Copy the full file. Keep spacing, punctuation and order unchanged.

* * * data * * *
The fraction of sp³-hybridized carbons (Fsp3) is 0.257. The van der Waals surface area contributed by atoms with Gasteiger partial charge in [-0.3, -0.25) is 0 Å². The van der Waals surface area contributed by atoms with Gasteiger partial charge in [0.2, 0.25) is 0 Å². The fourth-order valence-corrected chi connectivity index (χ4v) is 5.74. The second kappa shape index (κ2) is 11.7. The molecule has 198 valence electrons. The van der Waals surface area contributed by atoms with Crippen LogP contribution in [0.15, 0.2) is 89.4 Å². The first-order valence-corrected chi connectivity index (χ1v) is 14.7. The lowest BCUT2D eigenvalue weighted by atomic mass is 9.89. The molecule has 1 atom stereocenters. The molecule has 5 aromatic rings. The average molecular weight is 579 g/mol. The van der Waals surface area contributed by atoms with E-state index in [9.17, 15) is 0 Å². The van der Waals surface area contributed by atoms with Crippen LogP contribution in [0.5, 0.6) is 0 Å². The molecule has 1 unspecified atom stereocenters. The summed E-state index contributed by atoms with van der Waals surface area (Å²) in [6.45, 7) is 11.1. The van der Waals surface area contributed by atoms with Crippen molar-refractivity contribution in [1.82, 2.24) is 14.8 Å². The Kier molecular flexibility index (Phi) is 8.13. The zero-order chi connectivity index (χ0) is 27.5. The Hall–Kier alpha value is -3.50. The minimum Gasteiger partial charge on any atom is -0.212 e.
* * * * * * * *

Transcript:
The fraction of sp³-hybridized carbons (Fsp3) is 0.257. The van der Waals surface area contributed by atoms with Gasteiger partial charge in [-0.3, -0.25) is 0 Å². The van der Waals surface area contributed by atoms with Gasteiger partial charge in [0.2, 0.25) is 0 Å². The fourth-order valence-corrected chi connectivity index (χ4v) is 5.74. The second kappa shape index (κ2) is 11.7. The molecule has 198 valence electrons. The van der Waals surface area contributed by atoms with Crippen LogP contribution in [0.15, 0.2) is 89.4 Å². The first-order valence-corrected chi connectivity index (χ1v) is 14.7. The lowest BCUT2D eigenvalue weighted by atomic mass is 9.89. The molecule has 1 atom stereocenters. The molecule has 5 aromatic rings. The average molecular weight is 579 g/mol. The van der Waals surface area contributed by atoms with E-state index in [9.17, 15) is 0 Å². The van der Waals surface area contributed by atoms with Crippen LogP contribution in [0.5, 0.6) is 0 Å². The molecule has 1 unspecified atom stereocenters. The summed E-state index contributed by atoms with van der Waals surface area (Å²) in [6.45, 7) is 11.1. The van der Waals surface area contributed by atoms with Crippen molar-refractivity contribution in [1.82, 2.24) is 14.8 Å². The Kier molecular flexibility index (Phi) is 8.13. The zero-order chi connectivity index (χ0) is 27.5. The Hall–Kier alpha value is -3.50. The minimum Gasteiger partial charge on any atom is -0.212 e.